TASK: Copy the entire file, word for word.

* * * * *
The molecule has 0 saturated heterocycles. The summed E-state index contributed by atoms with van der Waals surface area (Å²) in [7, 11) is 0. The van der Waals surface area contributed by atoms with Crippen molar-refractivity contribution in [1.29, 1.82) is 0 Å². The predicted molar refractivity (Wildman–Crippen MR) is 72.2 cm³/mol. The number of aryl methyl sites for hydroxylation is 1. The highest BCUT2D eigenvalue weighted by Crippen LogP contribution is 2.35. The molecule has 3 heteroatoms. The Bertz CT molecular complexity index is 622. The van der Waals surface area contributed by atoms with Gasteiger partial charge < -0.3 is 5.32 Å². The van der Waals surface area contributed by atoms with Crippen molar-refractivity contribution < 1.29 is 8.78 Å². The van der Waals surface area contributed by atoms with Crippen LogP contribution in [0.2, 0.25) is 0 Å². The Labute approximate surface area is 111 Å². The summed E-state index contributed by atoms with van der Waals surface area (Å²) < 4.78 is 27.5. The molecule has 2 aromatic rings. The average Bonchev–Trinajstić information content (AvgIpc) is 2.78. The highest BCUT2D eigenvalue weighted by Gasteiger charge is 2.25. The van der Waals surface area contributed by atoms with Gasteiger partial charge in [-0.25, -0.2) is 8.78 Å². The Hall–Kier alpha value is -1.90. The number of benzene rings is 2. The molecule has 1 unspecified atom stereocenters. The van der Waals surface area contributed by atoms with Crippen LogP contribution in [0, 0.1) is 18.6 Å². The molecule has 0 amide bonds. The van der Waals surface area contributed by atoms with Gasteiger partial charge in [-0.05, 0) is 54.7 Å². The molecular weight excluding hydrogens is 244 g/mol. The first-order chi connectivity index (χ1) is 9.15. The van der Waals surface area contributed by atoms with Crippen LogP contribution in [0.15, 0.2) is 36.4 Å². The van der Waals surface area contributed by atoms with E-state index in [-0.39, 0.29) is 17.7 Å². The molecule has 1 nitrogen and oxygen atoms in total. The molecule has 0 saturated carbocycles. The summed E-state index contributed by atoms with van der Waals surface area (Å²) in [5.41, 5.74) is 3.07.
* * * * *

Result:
The molecule has 0 saturated heterocycles. The summed E-state index contributed by atoms with van der Waals surface area (Å²) in [7, 11) is 0. The van der Waals surface area contributed by atoms with Crippen molar-refractivity contribution in [1.29, 1.82) is 0 Å². The predicted molar refractivity (Wildman–Crippen MR) is 72.2 cm³/mol. The number of aryl methyl sites for hydroxylation is 1. The highest BCUT2D eigenvalue weighted by Crippen LogP contribution is 2.35. The molecule has 3 heteroatoms. The Bertz CT molecular complexity index is 622. The van der Waals surface area contributed by atoms with Gasteiger partial charge < -0.3 is 5.32 Å². The van der Waals surface area contributed by atoms with Crippen molar-refractivity contribution < 1.29 is 8.78 Å². The van der Waals surface area contributed by atoms with Crippen LogP contribution in [0.2, 0.25) is 0 Å². The Labute approximate surface area is 111 Å². The summed E-state index contributed by atoms with van der Waals surface area (Å²) < 4.78 is 27.5. The molecule has 2 aromatic rings. The average Bonchev–Trinajstić information content (AvgIpc) is 2.78. The highest BCUT2D eigenvalue weighted by Gasteiger charge is 2.25. The van der Waals surface area contributed by atoms with Gasteiger partial charge in [-0.25, -0.2) is 8.78 Å². The Hall–Kier alpha value is -1.90. The number of benzene rings is 2. The molecule has 1 unspecified atom stereocenters. The van der Waals surface area contributed by atoms with Crippen LogP contribution in [0, 0.1) is 18.6 Å². The molecule has 0 amide bonds. The van der Waals surface area contributed by atoms with Gasteiger partial charge in [-0.05, 0) is 54.7 Å². The molecular weight excluding hydrogens is 244 g/mol. The first-order chi connectivity index (χ1) is 9.15. The van der Waals surface area contributed by atoms with Crippen LogP contribution in [0.15, 0.2) is 36.4 Å². The van der Waals surface area contributed by atoms with E-state index in [-0.39, 0.29) is 17.7 Å². The molecule has 1 nitrogen and oxygen atoms in total. The molecule has 0 saturated carbocycles. The summed E-state index contributed by atoms with van der Waals surface area (Å²) in [5.41, 5.74) is 3.07.